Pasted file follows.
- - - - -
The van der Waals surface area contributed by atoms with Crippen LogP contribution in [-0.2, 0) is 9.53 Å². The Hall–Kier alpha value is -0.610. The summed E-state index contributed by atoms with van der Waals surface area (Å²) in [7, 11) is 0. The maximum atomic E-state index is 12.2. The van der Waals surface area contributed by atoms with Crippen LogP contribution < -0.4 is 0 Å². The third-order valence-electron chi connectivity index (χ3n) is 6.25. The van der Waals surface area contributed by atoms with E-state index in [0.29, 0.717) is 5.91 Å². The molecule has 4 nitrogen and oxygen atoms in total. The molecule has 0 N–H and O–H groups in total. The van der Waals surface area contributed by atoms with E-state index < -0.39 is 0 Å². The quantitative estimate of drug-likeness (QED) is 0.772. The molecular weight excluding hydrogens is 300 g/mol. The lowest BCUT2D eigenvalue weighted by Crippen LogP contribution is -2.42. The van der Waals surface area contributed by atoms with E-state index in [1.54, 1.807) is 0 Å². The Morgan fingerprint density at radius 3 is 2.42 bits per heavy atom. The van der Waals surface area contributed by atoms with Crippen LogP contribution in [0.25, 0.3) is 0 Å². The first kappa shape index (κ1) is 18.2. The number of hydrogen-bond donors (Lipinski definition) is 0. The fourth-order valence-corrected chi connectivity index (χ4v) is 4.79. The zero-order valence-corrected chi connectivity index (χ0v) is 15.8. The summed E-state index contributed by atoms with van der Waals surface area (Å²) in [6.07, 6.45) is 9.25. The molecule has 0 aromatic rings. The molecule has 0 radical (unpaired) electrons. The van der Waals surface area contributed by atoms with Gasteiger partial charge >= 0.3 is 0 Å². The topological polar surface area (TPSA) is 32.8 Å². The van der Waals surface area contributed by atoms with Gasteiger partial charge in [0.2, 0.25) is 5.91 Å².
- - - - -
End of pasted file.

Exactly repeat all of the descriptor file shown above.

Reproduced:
The van der Waals surface area contributed by atoms with Crippen LogP contribution in [-0.2, 0) is 9.53 Å². The Hall–Kier alpha value is -0.610. The summed E-state index contributed by atoms with van der Waals surface area (Å²) in [7, 11) is 0. The maximum atomic E-state index is 12.2. The van der Waals surface area contributed by atoms with Crippen LogP contribution < -0.4 is 0 Å². The third-order valence-electron chi connectivity index (χ3n) is 6.25. The van der Waals surface area contributed by atoms with E-state index in [0.29, 0.717) is 5.91 Å². The molecule has 4 nitrogen and oxygen atoms in total. The molecule has 0 N–H and O–H groups in total. The van der Waals surface area contributed by atoms with E-state index < -0.39 is 0 Å². The quantitative estimate of drug-likeness (QED) is 0.772. The molecular weight excluding hydrogens is 300 g/mol. The lowest BCUT2D eigenvalue weighted by Crippen LogP contribution is -2.42. The van der Waals surface area contributed by atoms with E-state index in [1.54, 1.807) is 0 Å². The Morgan fingerprint density at radius 3 is 2.42 bits per heavy atom. The van der Waals surface area contributed by atoms with Crippen LogP contribution in [0.25, 0.3) is 0 Å². The first kappa shape index (κ1) is 18.2. The number of hydrogen-bond donors (Lipinski definition) is 0. The fourth-order valence-corrected chi connectivity index (χ4v) is 4.79. The zero-order valence-corrected chi connectivity index (χ0v) is 15.8. The summed E-state index contributed by atoms with van der Waals surface area (Å²) in [6.07, 6.45) is 9.25. The molecule has 0 aromatic rings. The molecule has 0 radical (unpaired) electrons. The van der Waals surface area contributed by atoms with Gasteiger partial charge >= 0.3 is 0 Å². The topological polar surface area (TPSA) is 32.8 Å². The van der Waals surface area contributed by atoms with Gasteiger partial charge in [0.2, 0.25) is 5.91 Å².